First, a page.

Workers plowed Interstate 40 between Clines Corner and Santa Rosa in the east, and Interstate 25 between Rowe and Raton in the north. Eastern New Mexico and the Rio Grande Valley saw freezing fog Friday morning, and the fog was expected to return later in the evening through Saturday morning.
Meanwhile, police from Santa Fe and Roswell continued to monitor traffic and icy roads after seeing dozens of minor accidents.
The bitter cold temperatures and treacherous roads forced some Santa Fe and Carlsbad schools to open late, while schools in Albuquerque's eastern mountains, an area hit hard by the system, remained closed.
The National Weather Service said bitter cold temperatures will continue to grip much of northern and central New Mexico, with freezing fog and flurries or light snow in some areas but limited impact overall.
Light freezing drizzle is forecast to expand across the eastern plains Friday night.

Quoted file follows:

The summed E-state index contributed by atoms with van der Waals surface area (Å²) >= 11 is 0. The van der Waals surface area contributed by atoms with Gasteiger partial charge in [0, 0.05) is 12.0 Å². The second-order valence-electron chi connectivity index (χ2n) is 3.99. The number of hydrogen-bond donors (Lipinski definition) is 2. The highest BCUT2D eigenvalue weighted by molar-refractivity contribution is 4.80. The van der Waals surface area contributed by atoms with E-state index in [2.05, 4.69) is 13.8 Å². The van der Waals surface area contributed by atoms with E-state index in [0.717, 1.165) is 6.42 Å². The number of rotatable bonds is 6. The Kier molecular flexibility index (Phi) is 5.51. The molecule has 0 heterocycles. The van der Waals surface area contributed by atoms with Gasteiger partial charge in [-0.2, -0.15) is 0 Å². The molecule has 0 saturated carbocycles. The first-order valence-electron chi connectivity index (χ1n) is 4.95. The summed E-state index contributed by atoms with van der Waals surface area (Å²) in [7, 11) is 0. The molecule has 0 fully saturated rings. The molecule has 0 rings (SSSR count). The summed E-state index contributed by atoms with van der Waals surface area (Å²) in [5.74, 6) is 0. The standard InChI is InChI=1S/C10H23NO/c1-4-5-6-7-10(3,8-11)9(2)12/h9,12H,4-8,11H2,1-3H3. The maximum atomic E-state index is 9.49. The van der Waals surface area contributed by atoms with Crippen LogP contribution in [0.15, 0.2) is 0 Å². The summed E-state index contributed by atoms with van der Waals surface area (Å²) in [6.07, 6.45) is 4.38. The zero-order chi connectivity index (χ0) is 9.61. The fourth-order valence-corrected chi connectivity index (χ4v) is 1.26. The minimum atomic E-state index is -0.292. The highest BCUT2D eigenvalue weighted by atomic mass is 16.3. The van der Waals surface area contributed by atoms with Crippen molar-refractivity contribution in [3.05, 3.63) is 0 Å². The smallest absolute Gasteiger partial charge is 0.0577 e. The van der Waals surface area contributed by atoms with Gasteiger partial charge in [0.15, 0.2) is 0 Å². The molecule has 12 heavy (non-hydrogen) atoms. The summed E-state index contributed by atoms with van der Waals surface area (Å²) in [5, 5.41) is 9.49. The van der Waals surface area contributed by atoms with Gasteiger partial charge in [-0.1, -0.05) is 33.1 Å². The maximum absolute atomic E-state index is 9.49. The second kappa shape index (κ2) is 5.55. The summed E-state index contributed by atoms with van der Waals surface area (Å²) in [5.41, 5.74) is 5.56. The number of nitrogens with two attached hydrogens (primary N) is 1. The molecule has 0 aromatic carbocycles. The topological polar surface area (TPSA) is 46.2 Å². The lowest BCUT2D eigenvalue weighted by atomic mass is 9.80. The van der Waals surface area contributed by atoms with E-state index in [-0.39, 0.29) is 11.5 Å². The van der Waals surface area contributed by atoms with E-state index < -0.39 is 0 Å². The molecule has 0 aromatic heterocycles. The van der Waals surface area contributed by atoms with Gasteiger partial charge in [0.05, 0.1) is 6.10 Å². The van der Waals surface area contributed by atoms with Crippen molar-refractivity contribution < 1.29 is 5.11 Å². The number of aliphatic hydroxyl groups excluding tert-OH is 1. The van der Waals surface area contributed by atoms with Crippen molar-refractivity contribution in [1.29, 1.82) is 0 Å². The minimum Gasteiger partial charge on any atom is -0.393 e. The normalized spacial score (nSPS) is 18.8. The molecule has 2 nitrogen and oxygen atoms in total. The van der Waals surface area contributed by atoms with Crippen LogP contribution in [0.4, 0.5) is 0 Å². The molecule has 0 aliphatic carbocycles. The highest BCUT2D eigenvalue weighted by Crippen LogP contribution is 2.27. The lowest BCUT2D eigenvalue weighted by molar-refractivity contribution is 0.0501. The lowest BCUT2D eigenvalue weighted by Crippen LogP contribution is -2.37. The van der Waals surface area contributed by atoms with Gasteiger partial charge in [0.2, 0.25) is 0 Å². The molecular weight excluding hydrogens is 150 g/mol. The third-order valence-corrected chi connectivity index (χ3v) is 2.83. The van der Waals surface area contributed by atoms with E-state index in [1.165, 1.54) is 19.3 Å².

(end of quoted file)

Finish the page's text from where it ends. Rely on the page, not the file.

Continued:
Forecasters say a storm system will move into the Four Corners region late Saturday and drop snow over the northern mountains.
Some areas of the state saw the snow and winter weather as a blessing after months of extreme drought.
For example, thanks to the heavy snowfall in northern New Mexico, Taos Ski Valley moved up its date for switching to seven-day-a-week operations. Ski area lifts are running Thursday through Sunday, but will begin operating daily on Dec. 12—a week earlier than planned.
Taos opened on Thanksgiving, and marketing manager Adriana Blake said the ski area is enjoying its best opening since 1997.
The snow also was good news for the Elephant Butte Reservoir. The body of water depends on winter snow in the northern mountains for its water. In the springtime, snowmelt fills rivers that flow into the reservoir.
"We already have twice as much water in the reservoir as we did this time last year," Rolf Hechler, southwest district manager for New Mexico State Parks, told the Santa Fe New Mexican.
Follow Russell Contreras at http://twitter.com/russcontreras.